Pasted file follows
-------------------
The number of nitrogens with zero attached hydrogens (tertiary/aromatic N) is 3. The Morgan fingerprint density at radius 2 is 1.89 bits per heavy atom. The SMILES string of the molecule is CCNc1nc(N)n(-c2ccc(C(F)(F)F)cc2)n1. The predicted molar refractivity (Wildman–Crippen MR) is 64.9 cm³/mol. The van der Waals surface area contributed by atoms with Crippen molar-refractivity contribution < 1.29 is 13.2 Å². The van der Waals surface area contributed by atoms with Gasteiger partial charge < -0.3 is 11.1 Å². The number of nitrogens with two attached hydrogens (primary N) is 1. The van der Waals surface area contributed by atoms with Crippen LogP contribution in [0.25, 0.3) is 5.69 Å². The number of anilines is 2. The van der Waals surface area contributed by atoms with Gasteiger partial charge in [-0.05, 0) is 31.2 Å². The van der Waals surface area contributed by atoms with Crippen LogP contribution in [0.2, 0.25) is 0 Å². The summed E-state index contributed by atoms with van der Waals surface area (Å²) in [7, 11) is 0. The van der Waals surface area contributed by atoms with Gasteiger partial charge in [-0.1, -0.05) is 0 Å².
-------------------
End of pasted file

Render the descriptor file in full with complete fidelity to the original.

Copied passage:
The number of nitrogens with zero attached hydrogens (tertiary/aromatic N) is 3. The Morgan fingerprint density at radius 2 is 1.89 bits per heavy atom. The SMILES string of the molecule is CCNc1nc(N)n(-c2ccc(C(F)(F)F)cc2)n1. The predicted molar refractivity (Wildman–Crippen MR) is 64.9 cm³/mol. The van der Waals surface area contributed by atoms with Crippen molar-refractivity contribution < 1.29 is 13.2 Å². The van der Waals surface area contributed by atoms with Gasteiger partial charge < -0.3 is 11.1 Å². The number of nitrogens with two attached hydrogens (primary N) is 1. The van der Waals surface area contributed by atoms with Crippen LogP contribution in [0.25, 0.3) is 5.69 Å². The number of anilines is 2. The van der Waals surface area contributed by atoms with Gasteiger partial charge in [-0.05, 0) is 31.2 Å². The van der Waals surface area contributed by atoms with Crippen LogP contribution in [0.2, 0.25) is 0 Å². The summed E-state index contributed by atoms with van der Waals surface area (Å²) in [7, 11) is 0. The van der Waals surface area contributed by atoms with Gasteiger partial charge in [-0.1, -0.05) is 0 Å².